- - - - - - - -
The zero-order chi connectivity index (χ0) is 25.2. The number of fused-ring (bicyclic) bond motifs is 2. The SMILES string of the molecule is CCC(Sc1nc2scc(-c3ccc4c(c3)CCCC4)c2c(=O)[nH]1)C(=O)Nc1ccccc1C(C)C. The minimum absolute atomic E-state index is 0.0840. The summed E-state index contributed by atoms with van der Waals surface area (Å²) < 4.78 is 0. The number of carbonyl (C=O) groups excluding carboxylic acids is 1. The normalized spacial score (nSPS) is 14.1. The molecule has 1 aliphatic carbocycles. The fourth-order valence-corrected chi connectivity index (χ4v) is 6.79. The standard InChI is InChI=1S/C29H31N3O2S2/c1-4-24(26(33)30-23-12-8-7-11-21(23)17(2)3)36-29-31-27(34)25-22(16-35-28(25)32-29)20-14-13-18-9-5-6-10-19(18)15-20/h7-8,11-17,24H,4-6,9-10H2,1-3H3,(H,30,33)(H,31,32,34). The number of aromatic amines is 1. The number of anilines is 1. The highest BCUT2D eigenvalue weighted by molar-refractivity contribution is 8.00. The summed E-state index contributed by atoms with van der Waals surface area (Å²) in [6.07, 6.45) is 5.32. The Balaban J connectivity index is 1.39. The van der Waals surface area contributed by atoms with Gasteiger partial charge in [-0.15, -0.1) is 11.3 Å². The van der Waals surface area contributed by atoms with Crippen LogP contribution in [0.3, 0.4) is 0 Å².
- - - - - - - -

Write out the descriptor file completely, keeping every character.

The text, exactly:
The zero-order chi connectivity index (χ0) is 25.2. The number of fused-ring (bicyclic) bond motifs is 2. The SMILES string of the molecule is CCC(Sc1nc2scc(-c3ccc4c(c3)CCCC4)c2c(=O)[nH]1)C(=O)Nc1ccccc1C(C)C. The minimum absolute atomic E-state index is 0.0840. The summed E-state index contributed by atoms with van der Waals surface area (Å²) < 4.78 is 0. The number of carbonyl (C=O) groups excluding carboxylic acids is 1. The normalized spacial score (nSPS) is 14.1. The molecule has 1 aliphatic carbocycles. The fourth-order valence-corrected chi connectivity index (χ4v) is 6.79. The standard InChI is InChI=1S/C29H31N3O2S2/c1-4-24(26(33)30-23-12-8-7-11-21(23)17(2)3)36-29-31-27(34)25-22(16-35-28(25)32-29)20-14-13-18-9-5-6-10-19(18)15-20/h7-8,11-17,24H,4-6,9-10H2,1-3H3,(H,30,33)(H,31,32,34). The number of aromatic amines is 1. The number of anilines is 1. The highest BCUT2D eigenvalue weighted by molar-refractivity contribution is 8.00. The summed E-state index contributed by atoms with van der Waals surface area (Å²) in [6.07, 6.45) is 5.32. The Balaban J connectivity index is 1.39. The van der Waals surface area contributed by atoms with Gasteiger partial charge in [-0.15, -0.1) is 11.3 Å². The van der Waals surface area contributed by atoms with Crippen LogP contribution in [0.3, 0.4) is 0 Å².